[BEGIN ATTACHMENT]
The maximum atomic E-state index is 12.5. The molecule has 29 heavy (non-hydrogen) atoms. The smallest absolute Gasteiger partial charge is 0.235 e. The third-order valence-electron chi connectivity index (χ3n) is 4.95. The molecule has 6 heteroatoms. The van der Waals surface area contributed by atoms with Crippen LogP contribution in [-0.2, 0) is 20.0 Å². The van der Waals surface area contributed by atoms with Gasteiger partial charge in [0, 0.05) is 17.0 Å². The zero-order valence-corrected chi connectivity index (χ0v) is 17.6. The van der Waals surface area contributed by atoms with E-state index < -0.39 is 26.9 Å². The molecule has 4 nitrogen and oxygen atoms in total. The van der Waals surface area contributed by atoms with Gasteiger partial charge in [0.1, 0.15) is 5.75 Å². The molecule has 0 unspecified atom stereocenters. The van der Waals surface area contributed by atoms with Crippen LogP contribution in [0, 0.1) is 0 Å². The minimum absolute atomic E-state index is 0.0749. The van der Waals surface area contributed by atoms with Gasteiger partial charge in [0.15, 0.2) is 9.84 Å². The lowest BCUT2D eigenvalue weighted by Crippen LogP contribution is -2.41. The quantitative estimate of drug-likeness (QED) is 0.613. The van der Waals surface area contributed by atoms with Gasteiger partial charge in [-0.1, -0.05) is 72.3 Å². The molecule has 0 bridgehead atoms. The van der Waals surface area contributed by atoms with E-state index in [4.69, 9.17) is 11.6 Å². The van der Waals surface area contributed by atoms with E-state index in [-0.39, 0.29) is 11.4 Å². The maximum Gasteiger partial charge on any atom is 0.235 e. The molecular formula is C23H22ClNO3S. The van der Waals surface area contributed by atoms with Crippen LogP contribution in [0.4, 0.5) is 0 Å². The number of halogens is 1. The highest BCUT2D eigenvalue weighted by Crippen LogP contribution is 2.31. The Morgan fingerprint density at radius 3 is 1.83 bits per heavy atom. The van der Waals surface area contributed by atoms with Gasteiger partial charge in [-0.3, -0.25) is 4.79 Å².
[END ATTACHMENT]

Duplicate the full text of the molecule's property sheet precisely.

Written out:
The maximum atomic E-state index is 12.5. The molecule has 29 heavy (non-hydrogen) atoms. The smallest absolute Gasteiger partial charge is 0.235 e. The third-order valence-electron chi connectivity index (χ3n) is 4.95. The molecule has 6 heteroatoms. The van der Waals surface area contributed by atoms with Crippen LogP contribution in [-0.2, 0) is 20.0 Å². The van der Waals surface area contributed by atoms with Gasteiger partial charge in [0, 0.05) is 17.0 Å². The zero-order valence-corrected chi connectivity index (χ0v) is 17.6. The van der Waals surface area contributed by atoms with E-state index < -0.39 is 26.9 Å². The molecule has 4 nitrogen and oxygen atoms in total. The van der Waals surface area contributed by atoms with Gasteiger partial charge in [0.1, 0.15) is 5.75 Å². The molecule has 0 unspecified atom stereocenters. The van der Waals surface area contributed by atoms with Crippen LogP contribution in [0, 0.1) is 0 Å². The minimum absolute atomic E-state index is 0.0749. The van der Waals surface area contributed by atoms with Gasteiger partial charge in [0.15, 0.2) is 9.84 Å². The lowest BCUT2D eigenvalue weighted by Crippen LogP contribution is -2.41. The quantitative estimate of drug-likeness (QED) is 0.613. The van der Waals surface area contributed by atoms with Gasteiger partial charge in [-0.1, -0.05) is 72.3 Å². The molecule has 0 bridgehead atoms. The van der Waals surface area contributed by atoms with E-state index in [4.69, 9.17) is 11.6 Å². The van der Waals surface area contributed by atoms with E-state index in [-0.39, 0.29) is 11.4 Å². The maximum Gasteiger partial charge on any atom is 0.235 e. The molecular formula is C23H22ClNO3S. The van der Waals surface area contributed by atoms with Crippen LogP contribution in [0.4, 0.5) is 0 Å². The number of halogens is 1. The highest BCUT2D eigenvalue weighted by Crippen LogP contribution is 2.31. The Morgan fingerprint density at radius 3 is 1.83 bits per heavy atom. The van der Waals surface area contributed by atoms with Gasteiger partial charge in [-0.3, -0.25) is 4.79 Å².